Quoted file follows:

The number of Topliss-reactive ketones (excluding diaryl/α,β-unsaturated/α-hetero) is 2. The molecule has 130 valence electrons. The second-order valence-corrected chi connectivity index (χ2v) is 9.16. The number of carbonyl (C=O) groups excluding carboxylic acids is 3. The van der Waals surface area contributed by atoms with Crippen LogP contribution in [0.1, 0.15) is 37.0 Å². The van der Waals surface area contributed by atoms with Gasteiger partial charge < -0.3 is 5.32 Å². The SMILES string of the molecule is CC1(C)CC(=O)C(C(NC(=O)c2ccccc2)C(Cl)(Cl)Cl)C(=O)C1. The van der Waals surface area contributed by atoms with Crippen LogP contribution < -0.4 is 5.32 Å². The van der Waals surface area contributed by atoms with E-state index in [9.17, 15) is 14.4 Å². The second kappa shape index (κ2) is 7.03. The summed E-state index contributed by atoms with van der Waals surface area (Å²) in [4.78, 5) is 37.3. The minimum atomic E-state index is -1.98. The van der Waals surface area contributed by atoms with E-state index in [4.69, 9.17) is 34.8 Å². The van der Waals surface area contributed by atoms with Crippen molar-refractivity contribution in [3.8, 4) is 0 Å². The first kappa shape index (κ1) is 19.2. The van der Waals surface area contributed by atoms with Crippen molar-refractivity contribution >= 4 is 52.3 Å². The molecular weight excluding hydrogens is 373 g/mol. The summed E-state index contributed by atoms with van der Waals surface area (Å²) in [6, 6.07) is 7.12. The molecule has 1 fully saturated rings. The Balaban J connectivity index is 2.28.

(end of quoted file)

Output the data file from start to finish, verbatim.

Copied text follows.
The number of Topliss-reactive ketones (excluding diaryl/α,β-unsaturated/α-hetero) is 2. The molecule has 130 valence electrons. The second-order valence-corrected chi connectivity index (χ2v) is 9.16. The number of carbonyl (C=O) groups excluding carboxylic acids is 3. The van der Waals surface area contributed by atoms with Crippen LogP contribution in [0.1, 0.15) is 37.0 Å². The van der Waals surface area contributed by atoms with Gasteiger partial charge < -0.3 is 5.32 Å². The SMILES string of the molecule is CC1(C)CC(=O)C(C(NC(=O)c2ccccc2)C(Cl)(Cl)Cl)C(=O)C1. The van der Waals surface area contributed by atoms with Crippen LogP contribution < -0.4 is 5.32 Å². The van der Waals surface area contributed by atoms with E-state index in [9.17, 15) is 14.4 Å². The second kappa shape index (κ2) is 7.03. The summed E-state index contributed by atoms with van der Waals surface area (Å²) in [4.78, 5) is 37.3. The minimum atomic E-state index is -1.98. The van der Waals surface area contributed by atoms with E-state index in [4.69, 9.17) is 34.8 Å². The van der Waals surface area contributed by atoms with Crippen molar-refractivity contribution in [3.8, 4) is 0 Å². The first kappa shape index (κ1) is 19.2. The van der Waals surface area contributed by atoms with Crippen molar-refractivity contribution >= 4 is 52.3 Å². The molecular weight excluding hydrogens is 373 g/mol. The summed E-state index contributed by atoms with van der Waals surface area (Å²) in [6, 6.07) is 7.12. The molecule has 1 fully saturated rings. The Balaban J connectivity index is 2.28.